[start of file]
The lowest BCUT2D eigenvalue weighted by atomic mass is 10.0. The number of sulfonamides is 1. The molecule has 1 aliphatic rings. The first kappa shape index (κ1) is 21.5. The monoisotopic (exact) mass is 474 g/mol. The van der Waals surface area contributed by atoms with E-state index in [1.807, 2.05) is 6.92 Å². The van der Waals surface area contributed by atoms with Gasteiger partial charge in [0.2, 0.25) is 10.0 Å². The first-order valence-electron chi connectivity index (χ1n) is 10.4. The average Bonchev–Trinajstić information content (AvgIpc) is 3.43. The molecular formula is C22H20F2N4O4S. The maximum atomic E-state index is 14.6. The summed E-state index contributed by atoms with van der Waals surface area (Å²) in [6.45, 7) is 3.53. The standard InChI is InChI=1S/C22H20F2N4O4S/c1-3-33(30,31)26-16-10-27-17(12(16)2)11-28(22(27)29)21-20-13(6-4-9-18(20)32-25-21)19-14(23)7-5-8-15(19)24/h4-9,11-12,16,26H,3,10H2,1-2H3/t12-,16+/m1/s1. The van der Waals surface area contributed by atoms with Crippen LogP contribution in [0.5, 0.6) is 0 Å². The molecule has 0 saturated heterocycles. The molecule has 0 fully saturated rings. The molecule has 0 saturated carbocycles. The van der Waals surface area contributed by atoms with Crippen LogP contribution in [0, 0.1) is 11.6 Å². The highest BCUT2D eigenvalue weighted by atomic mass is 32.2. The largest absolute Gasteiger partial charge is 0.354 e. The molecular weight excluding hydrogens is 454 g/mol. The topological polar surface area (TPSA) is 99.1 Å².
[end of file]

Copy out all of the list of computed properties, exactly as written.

The lowest BCUT2D eigenvalue weighted by atomic mass is 10.0. The number of sulfonamides is 1. The molecule has 1 aliphatic rings. The first kappa shape index (κ1) is 21.5. The monoisotopic (exact) mass is 474 g/mol. The van der Waals surface area contributed by atoms with E-state index in [1.807, 2.05) is 6.92 Å². The van der Waals surface area contributed by atoms with Gasteiger partial charge in [0.2, 0.25) is 10.0 Å². The first-order valence-electron chi connectivity index (χ1n) is 10.4. The average Bonchev–Trinajstić information content (AvgIpc) is 3.43. The molecular formula is C22H20F2N4O4S. The maximum atomic E-state index is 14.6. The summed E-state index contributed by atoms with van der Waals surface area (Å²) in [6.45, 7) is 3.53. The standard InChI is InChI=1S/C22H20F2N4O4S/c1-3-33(30,31)26-16-10-27-17(12(16)2)11-28(22(27)29)21-20-13(6-4-9-18(20)32-25-21)19-14(23)7-5-8-15(19)24/h4-9,11-12,16,26H,3,10H2,1-2H3/t12-,16+/m1/s1. The van der Waals surface area contributed by atoms with Crippen LogP contribution in [0.5, 0.6) is 0 Å². The molecule has 0 saturated heterocycles. The molecule has 0 fully saturated rings. The molecule has 0 saturated carbocycles. The van der Waals surface area contributed by atoms with Crippen LogP contribution in [0, 0.1) is 11.6 Å². The highest BCUT2D eigenvalue weighted by atomic mass is 32.2. The largest absolute Gasteiger partial charge is 0.354 e. The molecular weight excluding hydrogens is 454 g/mol. The topological polar surface area (TPSA) is 99.1 Å².